The Batgirl backup is actually pretty neat. She’s unconscious for the majority of the story, which is lame, but the end is great–she’s turning into a giant serpent lady.

CREDITS

The Academy of Crime, Part Two: Final Exams!; writers, Gerry Conway and Paul Kupperberg; penciller, Don Newton; inker, Frank Chiaramonte; colorist, Adrienne Roy; letterer, Ben Oda. Sleep While the Serpent Smiles!; writer, Cary Burkett; penciller, Jose Delbo; inker, Joe Giella; colorist, Tom Ziuko; letterer, Janice Chiang. Editor, Dick Giordano; publisher, DC Comics.

Detective Comics 515 (June 1982)

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Ugh. “Matches” Malone is so goofy. Why hasn’t anyone modernized him….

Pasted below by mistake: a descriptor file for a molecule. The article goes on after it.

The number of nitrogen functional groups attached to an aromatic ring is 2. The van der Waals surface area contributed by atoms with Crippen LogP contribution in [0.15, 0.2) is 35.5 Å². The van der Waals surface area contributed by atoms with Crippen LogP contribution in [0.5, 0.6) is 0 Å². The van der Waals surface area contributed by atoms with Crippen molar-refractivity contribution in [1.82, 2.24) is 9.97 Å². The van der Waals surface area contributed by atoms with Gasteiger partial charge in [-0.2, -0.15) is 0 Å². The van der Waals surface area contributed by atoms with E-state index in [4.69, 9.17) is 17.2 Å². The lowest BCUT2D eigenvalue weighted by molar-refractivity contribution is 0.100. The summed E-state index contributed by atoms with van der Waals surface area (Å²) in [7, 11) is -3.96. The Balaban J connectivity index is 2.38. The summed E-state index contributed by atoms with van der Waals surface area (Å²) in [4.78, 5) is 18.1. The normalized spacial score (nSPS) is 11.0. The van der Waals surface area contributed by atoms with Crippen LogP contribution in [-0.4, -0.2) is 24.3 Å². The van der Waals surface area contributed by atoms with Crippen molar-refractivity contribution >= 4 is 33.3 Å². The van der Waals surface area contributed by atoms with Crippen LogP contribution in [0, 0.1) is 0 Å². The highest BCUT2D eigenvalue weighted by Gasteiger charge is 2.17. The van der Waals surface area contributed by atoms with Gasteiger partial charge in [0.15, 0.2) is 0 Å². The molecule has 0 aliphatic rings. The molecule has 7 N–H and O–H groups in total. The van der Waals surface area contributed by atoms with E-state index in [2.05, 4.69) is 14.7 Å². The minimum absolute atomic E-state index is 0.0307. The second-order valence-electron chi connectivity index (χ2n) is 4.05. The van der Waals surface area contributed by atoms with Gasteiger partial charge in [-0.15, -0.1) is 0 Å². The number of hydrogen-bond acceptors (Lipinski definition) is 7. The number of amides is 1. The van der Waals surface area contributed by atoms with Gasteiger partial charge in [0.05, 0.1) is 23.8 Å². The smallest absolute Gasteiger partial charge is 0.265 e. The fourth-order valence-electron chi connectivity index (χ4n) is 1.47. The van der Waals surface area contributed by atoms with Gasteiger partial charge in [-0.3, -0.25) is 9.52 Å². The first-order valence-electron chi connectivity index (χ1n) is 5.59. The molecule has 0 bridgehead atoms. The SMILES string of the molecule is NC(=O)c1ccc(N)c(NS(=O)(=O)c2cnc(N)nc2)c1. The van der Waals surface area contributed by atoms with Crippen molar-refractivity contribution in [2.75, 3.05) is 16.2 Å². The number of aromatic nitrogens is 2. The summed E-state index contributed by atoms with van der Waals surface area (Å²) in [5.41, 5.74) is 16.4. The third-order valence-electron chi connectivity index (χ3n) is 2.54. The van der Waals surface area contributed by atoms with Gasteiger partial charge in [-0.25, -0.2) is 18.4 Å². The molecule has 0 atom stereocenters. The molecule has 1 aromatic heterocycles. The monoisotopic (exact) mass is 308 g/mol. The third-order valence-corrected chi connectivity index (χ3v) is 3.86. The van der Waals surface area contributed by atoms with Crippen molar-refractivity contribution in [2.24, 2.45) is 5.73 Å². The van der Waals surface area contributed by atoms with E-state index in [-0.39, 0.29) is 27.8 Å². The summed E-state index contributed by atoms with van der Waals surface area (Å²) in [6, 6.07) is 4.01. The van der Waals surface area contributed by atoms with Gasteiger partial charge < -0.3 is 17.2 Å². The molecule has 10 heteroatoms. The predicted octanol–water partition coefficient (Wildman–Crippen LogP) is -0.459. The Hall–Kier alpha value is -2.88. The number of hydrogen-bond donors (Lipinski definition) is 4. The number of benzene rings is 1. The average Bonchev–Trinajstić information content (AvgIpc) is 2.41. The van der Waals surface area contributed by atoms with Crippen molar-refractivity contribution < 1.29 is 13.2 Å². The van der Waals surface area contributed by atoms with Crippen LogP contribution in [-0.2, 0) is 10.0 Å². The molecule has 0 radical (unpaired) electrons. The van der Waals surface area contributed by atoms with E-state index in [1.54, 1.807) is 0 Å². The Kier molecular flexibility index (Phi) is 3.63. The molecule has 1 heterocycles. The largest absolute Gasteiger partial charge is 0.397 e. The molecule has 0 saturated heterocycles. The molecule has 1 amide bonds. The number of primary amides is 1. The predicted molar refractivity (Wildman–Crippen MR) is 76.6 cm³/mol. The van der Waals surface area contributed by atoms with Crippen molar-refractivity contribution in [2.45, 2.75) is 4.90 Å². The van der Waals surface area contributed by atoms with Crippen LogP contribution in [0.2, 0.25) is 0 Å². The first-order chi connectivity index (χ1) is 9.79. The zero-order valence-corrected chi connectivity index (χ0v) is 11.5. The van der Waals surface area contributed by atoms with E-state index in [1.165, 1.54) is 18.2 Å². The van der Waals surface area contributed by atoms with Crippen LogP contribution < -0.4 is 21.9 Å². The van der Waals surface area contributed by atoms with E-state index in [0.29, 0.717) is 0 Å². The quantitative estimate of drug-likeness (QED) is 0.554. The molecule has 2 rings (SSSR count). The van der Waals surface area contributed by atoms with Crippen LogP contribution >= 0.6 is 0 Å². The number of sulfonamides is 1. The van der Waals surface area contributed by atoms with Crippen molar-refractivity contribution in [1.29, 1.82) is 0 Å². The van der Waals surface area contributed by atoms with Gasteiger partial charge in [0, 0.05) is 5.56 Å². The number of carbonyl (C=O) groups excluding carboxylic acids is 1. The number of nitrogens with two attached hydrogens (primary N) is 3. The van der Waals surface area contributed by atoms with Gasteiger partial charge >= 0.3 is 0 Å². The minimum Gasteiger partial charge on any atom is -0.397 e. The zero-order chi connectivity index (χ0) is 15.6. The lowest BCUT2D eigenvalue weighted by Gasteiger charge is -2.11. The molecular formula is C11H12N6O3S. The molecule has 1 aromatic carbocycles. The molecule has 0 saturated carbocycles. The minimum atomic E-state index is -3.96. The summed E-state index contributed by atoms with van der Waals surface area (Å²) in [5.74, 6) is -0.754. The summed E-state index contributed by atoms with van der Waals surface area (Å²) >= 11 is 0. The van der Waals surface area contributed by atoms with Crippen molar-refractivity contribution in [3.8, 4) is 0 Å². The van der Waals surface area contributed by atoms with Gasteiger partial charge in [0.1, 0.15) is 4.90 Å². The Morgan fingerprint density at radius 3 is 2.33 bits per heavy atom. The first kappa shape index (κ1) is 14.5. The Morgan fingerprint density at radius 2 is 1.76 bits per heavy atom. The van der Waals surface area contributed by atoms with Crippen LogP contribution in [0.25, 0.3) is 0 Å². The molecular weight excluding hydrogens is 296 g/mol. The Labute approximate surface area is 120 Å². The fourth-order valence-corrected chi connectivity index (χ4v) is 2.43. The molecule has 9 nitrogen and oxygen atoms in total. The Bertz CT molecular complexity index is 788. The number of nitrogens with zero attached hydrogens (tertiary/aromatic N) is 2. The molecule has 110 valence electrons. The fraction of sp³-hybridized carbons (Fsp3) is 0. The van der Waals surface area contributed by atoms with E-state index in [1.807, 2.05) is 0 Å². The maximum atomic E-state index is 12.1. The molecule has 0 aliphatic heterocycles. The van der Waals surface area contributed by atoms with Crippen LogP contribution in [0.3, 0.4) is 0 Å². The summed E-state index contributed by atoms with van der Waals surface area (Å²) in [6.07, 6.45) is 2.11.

Otherwise, it’s a decent issue. The Chiaramonte inks are the best so far. It’s not the best Newton, but it’s good.

Conway gets a lot of story going–Bruce is in LA investigating a school for criminals, Dick is stalking his ex-girlfriend (who seems to be in a cult) and Alfred is trying to convince Vicki Vale Bruce isn’t Batman. Only Gordon is missing, which Bruce comments on at one point.

The exposition–the only place where Conway ever goes overboard–is in check; he’s able to bring enough humanity to the characters, it overpowers any plot silliness.

Too bad he’s got Bruce romancing Vicki though. It’d have been more interesting if it’d been Alfred, especially after this issue’s events.

The Batgirl backup is awful. Batgirl fights with Lady Viper for the entire story. Nicely, the lame writing distracts from the art.

CREDITS